Young Friends of the Earth Europe’s annual summer camp is in north-west France this year, mobilising 100 youth from around Europe in the run-up to the UN climate talks in Paris this December (COP21). On day 1, Dora from Croatia and Mélody from France reflects on what’s happened so far…
Dora from Croatia:
The basic statistics: around 100 people from 29 countries, gathered in the beautiful French province of Brittany for 6 days with one goal. Or three, actually, that could be summed up by the Friends of the Earth International slogan ‘mobilise, resist, transform.’ The first official day of our Young Friends of the Earth summer camp 2015, after a few technical details and introductions, started with a concept that seems basic (nonetheless extremely complex) to the work we do and the goal we all wish to achieve – a system change. Three amazing woman, Dipti and Majandra at Friends of the Earth International and Susi working for Friends of the Earth Europe opened up the topics and with their presentations engaged us into a critical debate.
Although we did start with the ‘all and mighty COP21’, we immediately agreed that this particular event isn’t reflecting the bigger picture at all. Of course that cutting the CO2 emissions and demanding for transition to renewable sources of energy is absolutely necessary, but it only scratches the surface of the global crisis that we are experiencing. The COP alone, being often captured by the ‘big players’ and their interests, does little to address the climate and social crimes on the global South, shutting down the voices of the communities. In short, the conclusion was that the climate talks aren’t providing the climate justice and that here is where we, the people, step in. At the end, most important part of COP is what happens beyond the COP.
As our debates evolved we stressed out that this system, that is generating inequality and exploitation of the resources and, literally, each other, has to be transformed. A tale as old as time? Maybe, but it has to be said and the key factors (the how, when, why, and who) have to be questioned. We agreed that the key is to see our local narratives as a part of a global struggle, to connect it and form a bigger picture. In light of that, to be consistent, we met the locals that 30 years ago formed a part of the resistance against a nuclear power plant and are still active on local and national levels. This helped us to get to know the French context and possibly learn from it.
The discussions got so heated that we were almost instantly late with the program because of all the questions and solutions being raised. Gabriel, a member of the French organizing team, had to interrupt twice and desperately try to get us to follow the program. Of course, the discussions were continued during the breaks. To end this on an empowering note, which for me is the general sensation of this entire event, I’ll quote and support the French Friends of the Earth Europe and Young Friends of the Earth Europe when they say that ‘we are the climate generation’ – ‘nous sommes la generation climat’. For more on that and the French context tomorrow, so stay tuned.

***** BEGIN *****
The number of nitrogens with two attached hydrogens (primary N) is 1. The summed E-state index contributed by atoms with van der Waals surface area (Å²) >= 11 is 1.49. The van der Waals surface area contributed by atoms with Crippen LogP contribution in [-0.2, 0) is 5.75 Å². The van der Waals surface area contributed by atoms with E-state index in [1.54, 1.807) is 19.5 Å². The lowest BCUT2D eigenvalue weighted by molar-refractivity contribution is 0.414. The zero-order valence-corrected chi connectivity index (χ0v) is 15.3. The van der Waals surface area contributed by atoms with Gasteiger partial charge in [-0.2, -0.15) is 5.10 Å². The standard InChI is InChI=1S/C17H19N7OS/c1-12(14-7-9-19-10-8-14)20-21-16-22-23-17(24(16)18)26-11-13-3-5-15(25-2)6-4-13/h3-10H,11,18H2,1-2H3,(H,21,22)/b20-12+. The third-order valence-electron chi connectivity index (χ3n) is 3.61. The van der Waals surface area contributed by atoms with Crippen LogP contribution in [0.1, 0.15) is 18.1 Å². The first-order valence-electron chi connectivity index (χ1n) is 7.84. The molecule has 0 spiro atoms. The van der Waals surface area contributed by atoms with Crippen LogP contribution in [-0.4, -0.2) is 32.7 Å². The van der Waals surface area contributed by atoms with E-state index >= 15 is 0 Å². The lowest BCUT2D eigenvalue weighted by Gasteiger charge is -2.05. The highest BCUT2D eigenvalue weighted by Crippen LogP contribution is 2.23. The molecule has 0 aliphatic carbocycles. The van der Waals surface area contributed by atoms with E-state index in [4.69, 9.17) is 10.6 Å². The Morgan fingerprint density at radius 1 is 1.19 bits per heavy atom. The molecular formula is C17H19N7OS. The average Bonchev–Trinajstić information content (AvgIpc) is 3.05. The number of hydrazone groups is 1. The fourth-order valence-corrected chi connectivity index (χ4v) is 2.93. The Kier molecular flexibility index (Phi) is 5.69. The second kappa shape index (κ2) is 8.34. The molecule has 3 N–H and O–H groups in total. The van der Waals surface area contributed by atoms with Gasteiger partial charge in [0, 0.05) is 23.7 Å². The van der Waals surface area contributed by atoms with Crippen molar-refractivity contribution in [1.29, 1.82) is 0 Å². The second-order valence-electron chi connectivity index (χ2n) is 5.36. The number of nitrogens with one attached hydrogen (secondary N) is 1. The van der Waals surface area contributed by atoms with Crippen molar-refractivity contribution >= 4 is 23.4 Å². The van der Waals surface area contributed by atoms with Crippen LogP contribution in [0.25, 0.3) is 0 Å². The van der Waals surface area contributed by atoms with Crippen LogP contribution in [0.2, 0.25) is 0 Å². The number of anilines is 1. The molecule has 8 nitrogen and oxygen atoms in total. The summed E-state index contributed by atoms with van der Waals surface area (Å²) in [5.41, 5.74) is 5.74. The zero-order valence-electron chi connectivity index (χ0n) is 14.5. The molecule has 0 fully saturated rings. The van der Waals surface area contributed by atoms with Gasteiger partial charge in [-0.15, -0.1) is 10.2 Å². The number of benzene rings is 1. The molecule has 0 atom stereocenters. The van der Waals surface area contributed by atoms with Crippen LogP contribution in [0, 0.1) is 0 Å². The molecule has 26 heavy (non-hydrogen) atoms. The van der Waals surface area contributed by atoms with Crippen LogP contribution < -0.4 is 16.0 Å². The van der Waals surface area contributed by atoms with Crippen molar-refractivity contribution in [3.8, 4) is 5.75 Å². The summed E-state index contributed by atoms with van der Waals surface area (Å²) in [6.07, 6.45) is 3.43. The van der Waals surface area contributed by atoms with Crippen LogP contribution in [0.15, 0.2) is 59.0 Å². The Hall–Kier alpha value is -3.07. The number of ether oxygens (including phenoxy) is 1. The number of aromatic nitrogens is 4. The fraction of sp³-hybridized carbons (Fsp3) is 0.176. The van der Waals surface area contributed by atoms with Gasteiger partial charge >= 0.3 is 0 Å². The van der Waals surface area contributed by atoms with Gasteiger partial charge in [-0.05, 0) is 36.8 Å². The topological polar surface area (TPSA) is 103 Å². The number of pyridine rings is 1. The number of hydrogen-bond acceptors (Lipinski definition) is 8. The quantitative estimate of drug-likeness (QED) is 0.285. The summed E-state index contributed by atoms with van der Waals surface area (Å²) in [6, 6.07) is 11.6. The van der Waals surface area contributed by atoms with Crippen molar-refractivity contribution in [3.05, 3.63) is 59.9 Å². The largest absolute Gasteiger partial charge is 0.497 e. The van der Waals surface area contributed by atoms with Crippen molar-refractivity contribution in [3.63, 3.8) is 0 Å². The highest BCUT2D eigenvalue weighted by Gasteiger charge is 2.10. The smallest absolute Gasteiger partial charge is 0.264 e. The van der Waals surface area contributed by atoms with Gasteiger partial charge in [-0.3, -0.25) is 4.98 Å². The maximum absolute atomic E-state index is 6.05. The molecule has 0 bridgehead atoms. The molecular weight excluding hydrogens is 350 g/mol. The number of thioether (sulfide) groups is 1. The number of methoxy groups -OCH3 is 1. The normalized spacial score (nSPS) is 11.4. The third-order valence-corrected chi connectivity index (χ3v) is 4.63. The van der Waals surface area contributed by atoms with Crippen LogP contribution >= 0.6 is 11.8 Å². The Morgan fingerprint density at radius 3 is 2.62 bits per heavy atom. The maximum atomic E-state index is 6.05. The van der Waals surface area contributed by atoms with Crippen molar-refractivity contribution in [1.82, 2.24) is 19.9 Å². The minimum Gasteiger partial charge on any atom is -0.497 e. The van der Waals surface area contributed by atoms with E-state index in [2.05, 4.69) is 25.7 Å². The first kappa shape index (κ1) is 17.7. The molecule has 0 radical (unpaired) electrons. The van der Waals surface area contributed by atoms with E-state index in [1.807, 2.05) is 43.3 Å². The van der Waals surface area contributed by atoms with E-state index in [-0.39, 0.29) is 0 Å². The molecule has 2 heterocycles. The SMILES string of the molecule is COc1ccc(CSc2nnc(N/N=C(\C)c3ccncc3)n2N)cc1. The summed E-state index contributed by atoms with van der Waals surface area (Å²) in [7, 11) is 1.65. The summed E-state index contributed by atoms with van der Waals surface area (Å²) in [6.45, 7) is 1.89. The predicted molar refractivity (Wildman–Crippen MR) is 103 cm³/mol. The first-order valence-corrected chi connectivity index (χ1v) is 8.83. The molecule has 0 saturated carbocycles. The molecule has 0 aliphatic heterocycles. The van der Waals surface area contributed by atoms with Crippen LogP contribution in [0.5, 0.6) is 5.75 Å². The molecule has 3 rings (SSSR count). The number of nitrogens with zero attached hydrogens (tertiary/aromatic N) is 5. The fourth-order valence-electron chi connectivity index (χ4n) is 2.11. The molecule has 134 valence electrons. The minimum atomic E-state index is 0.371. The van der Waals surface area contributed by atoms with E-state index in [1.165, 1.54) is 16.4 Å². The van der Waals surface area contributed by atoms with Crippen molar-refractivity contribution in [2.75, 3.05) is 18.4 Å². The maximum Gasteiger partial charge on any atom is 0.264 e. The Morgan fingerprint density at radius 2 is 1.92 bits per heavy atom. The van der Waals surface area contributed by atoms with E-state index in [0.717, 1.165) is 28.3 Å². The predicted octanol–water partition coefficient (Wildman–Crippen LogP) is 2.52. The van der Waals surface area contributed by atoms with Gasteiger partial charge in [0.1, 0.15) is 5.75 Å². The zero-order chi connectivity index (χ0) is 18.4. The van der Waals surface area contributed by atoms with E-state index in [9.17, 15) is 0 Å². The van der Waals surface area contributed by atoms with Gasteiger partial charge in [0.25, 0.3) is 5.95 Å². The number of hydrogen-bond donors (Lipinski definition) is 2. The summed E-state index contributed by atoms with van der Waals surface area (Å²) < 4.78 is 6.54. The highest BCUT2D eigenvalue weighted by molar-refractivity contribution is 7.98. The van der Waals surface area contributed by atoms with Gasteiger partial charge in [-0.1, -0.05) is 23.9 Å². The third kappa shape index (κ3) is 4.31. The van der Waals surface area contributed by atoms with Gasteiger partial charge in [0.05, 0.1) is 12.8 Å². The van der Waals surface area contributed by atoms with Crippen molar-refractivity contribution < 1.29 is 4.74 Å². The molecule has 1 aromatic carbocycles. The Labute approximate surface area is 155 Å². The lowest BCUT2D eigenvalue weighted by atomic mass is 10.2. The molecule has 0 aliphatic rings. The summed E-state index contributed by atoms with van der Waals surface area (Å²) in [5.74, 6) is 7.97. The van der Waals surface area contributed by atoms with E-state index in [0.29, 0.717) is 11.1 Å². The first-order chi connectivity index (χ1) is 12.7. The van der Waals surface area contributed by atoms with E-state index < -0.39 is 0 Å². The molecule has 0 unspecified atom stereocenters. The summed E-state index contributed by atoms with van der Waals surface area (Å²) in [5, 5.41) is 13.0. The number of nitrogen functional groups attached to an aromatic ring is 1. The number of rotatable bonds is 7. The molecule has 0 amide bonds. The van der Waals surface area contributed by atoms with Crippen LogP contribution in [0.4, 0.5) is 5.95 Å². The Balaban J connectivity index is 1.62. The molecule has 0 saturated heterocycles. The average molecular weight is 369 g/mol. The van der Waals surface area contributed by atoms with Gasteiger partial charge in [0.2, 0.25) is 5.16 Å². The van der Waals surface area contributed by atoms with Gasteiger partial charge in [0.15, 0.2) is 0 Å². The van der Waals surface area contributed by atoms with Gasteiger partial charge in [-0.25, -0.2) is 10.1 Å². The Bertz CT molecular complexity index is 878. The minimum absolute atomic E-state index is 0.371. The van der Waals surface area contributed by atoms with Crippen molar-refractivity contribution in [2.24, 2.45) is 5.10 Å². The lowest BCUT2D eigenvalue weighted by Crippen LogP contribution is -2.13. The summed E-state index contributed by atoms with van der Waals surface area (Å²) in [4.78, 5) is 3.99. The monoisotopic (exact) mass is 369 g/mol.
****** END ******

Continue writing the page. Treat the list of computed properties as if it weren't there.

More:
Mélody from France was also on hand to give her impression of the day’s events:
Beuzec-Cap-Sizun. July. You must think “Where is it? Are you sure you will make a summercamp there?”
It is in Brittany, France, and yes, it is the best place for a summercamp for environmental activists. The place is quiet, fortunately we have already beautiful weather and the communities around here have a rich history of social and environmental activism. Guest speakers – local activists and experts in social and environmental justice from abroad taught us that ecology is nowadays linked to social and economic problems. Everything is linked, everything has an impact on everything else.
They showed us that mainstream political forces can be strong and overpower human rights and local democracy, but that people in the region and have to be stronger and have to continue to fight. Because if human rights are to exist, we need to make sure we have democracy and true solidarity with each other.
The day ended with a movie about Plogoff – a local town which successfully mobilised to block a new nuclear power plant in the 1970s. A good example for solidarity and social cohesion. But from the footage, it looked like a civil war between the people and the police, between the Plogoff inhabitants and the government. This sort of conflict should not happen anymore, because we are human, and we ought to be able to understand and address each other’s concerns without violence and with the same rights for all.